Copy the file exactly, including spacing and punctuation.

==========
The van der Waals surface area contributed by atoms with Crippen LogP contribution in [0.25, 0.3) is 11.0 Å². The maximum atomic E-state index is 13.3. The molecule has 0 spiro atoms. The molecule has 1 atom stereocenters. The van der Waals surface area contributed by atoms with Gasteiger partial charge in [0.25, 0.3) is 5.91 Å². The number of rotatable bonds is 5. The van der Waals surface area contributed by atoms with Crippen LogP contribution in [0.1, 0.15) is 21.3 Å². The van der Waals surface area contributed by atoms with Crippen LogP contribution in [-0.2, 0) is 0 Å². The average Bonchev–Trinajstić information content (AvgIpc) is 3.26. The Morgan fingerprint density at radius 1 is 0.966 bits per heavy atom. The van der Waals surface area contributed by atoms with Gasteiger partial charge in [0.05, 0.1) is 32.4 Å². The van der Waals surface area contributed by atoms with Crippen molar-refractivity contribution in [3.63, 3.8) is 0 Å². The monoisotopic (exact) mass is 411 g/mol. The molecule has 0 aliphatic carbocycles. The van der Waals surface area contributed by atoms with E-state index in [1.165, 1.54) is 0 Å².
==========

The van der Waals surface area contributed by atoms with Crippen LogP contribution in [0.25, 0.3) is 11.0 Å². The maximum atomic E-state index is 13.3. The molecule has 0 spiro atoms. The molecule has 1 atom stereocenters. The van der Waals surface area contributed by atoms with Gasteiger partial charge in [0.25, 0.3) is 5.91 Å². The number of rotatable bonds is 5. The van der Waals surface area contributed by atoms with Crippen LogP contribution in [0.1, 0.15) is 21.3 Å². The van der Waals surface area contributed by atoms with Crippen LogP contribution in [-0.2, 0) is 0 Å². The average Bonchev–Trinajstić information content (AvgIpc) is 3.26. The Morgan fingerprint density at radius 1 is 0.966 bits per heavy atom. The van der Waals surface area contributed by atoms with Gasteiger partial charge in [0.05, 0.1) is 32.4 Å². The van der Waals surface area contributed by atoms with Crippen molar-refractivity contribution in [3.63, 3.8) is 0 Å². The monoisotopic (exact) mass is 411 g/mol. The molecule has 0 aliphatic carbocycles. The van der Waals surface area contributed by atoms with E-state index in [1.165, 1.54) is 0 Å².